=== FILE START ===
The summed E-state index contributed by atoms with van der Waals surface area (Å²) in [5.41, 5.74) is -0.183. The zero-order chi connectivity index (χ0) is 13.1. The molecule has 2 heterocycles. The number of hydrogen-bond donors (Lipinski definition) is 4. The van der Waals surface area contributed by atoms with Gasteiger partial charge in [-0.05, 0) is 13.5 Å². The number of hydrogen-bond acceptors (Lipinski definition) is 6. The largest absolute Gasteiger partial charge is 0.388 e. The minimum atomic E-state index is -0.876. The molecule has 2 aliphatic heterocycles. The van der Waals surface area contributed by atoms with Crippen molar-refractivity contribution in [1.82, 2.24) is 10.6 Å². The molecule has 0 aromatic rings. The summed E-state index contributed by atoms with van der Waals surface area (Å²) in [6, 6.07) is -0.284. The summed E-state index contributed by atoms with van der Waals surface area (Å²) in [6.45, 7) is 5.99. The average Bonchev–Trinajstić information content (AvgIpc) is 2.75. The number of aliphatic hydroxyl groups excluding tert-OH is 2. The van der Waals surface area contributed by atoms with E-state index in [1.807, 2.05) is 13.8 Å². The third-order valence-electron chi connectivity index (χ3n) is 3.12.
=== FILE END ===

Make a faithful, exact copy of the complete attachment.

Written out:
The summed E-state index contributed by atoms with van der Waals surface area (Å²) in [5.41, 5.74) is -0.183. The zero-order chi connectivity index (χ0) is 13.1. The molecule has 2 heterocycles. The number of hydrogen-bond donors (Lipinski definition) is 4. The van der Waals surface area contributed by atoms with Gasteiger partial charge in [-0.05, 0) is 13.5 Å². The number of hydrogen-bond acceptors (Lipinski definition) is 6. The largest absolute Gasteiger partial charge is 0.388 e. The minimum atomic E-state index is -0.876. The molecule has 2 aliphatic heterocycles. The van der Waals surface area contributed by atoms with Crippen molar-refractivity contribution in [1.82, 2.24) is 10.6 Å². The molecule has 0 aromatic rings. The summed E-state index contributed by atoms with van der Waals surface area (Å²) in [6, 6.07) is -0.284. The summed E-state index contributed by atoms with van der Waals surface area (Å²) in [6.45, 7) is 5.99. The average Bonchev–Trinajstić information content (AvgIpc) is 2.75. The number of aliphatic hydroxyl groups excluding tert-OH is 2. The van der Waals surface area contributed by atoms with E-state index in [1.807, 2.05) is 13.8 Å². The third-order valence-electron chi connectivity index (χ3n) is 3.12.